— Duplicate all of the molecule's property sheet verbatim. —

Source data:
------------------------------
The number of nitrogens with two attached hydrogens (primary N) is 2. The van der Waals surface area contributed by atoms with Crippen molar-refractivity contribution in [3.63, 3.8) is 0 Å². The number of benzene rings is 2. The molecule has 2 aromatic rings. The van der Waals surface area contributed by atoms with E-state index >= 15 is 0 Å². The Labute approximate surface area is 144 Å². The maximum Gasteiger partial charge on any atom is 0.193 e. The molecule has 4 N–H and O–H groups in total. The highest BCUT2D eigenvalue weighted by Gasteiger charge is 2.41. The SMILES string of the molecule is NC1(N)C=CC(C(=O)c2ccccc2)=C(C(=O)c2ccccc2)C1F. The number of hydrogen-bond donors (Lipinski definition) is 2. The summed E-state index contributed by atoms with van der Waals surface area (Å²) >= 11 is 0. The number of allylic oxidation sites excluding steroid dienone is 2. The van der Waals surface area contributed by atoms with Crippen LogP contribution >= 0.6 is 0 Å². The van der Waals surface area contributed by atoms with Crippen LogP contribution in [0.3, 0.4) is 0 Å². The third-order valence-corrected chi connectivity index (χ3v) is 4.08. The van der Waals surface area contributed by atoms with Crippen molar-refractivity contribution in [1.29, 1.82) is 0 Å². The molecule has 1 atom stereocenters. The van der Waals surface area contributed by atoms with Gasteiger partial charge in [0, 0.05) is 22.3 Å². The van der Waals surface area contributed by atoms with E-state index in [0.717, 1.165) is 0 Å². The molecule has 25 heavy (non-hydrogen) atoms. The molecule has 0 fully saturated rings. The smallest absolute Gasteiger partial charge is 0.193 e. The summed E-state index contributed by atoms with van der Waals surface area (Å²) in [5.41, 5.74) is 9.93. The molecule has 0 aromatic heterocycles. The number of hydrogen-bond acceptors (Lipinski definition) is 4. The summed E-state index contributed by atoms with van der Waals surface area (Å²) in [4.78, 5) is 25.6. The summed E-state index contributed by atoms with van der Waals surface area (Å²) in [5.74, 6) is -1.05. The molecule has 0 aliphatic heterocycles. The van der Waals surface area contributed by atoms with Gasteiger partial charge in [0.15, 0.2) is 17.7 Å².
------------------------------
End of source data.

The number of nitrogens with two attached hydrogens (primary N) is 2. The van der Waals surface area contributed by atoms with Crippen molar-refractivity contribution in [3.63, 3.8) is 0 Å². The number of benzene rings is 2. The molecule has 2 aromatic rings. The van der Waals surface area contributed by atoms with E-state index >= 15 is 0 Å². The Labute approximate surface area is 144 Å². The maximum Gasteiger partial charge on any atom is 0.193 e. The molecule has 4 N–H and O–H groups in total. The highest BCUT2D eigenvalue weighted by Gasteiger charge is 2.41. The SMILES string of the molecule is NC1(N)C=CC(C(=O)c2ccccc2)=C(C(=O)c2ccccc2)C1F. The number of hydrogen-bond donors (Lipinski definition) is 2. The summed E-state index contributed by atoms with van der Waals surface area (Å²) >= 11 is 0. The number of allylic oxidation sites excluding steroid dienone is 2. The van der Waals surface area contributed by atoms with Crippen LogP contribution >= 0.6 is 0 Å². The van der Waals surface area contributed by atoms with Crippen LogP contribution in [0.3, 0.4) is 0 Å². The third-order valence-corrected chi connectivity index (χ3v) is 4.08. The van der Waals surface area contributed by atoms with Crippen molar-refractivity contribution in [1.29, 1.82) is 0 Å². The molecule has 1 atom stereocenters. The van der Waals surface area contributed by atoms with Gasteiger partial charge in [0, 0.05) is 22.3 Å². The van der Waals surface area contributed by atoms with E-state index in [0.717, 1.165) is 0 Å². The molecule has 25 heavy (non-hydrogen) atoms. The molecule has 0 fully saturated rings. The smallest absolute Gasteiger partial charge is 0.193 e. The summed E-state index contributed by atoms with van der Waals surface area (Å²) in [5.41, 5.74) is 9.93. The molecule has 0 aromatic heterocycles. The number of hydrogen-bond acceptors (Lipinski definition) is 4. The summed E-state index contributed by atoms with van der Waals surface area (Å²) in [4.78, 5) is 25.6. The summed E-state index contributed by atoms with van der Waals surface area (Å²) in [5.74, 6) is -1.05. The molecule has 0 aliphatic heterocycles. The van der Waals surface area contributed by atoms with Gasteiger partial charge in [0.15, 0.2) is 17.7 Å².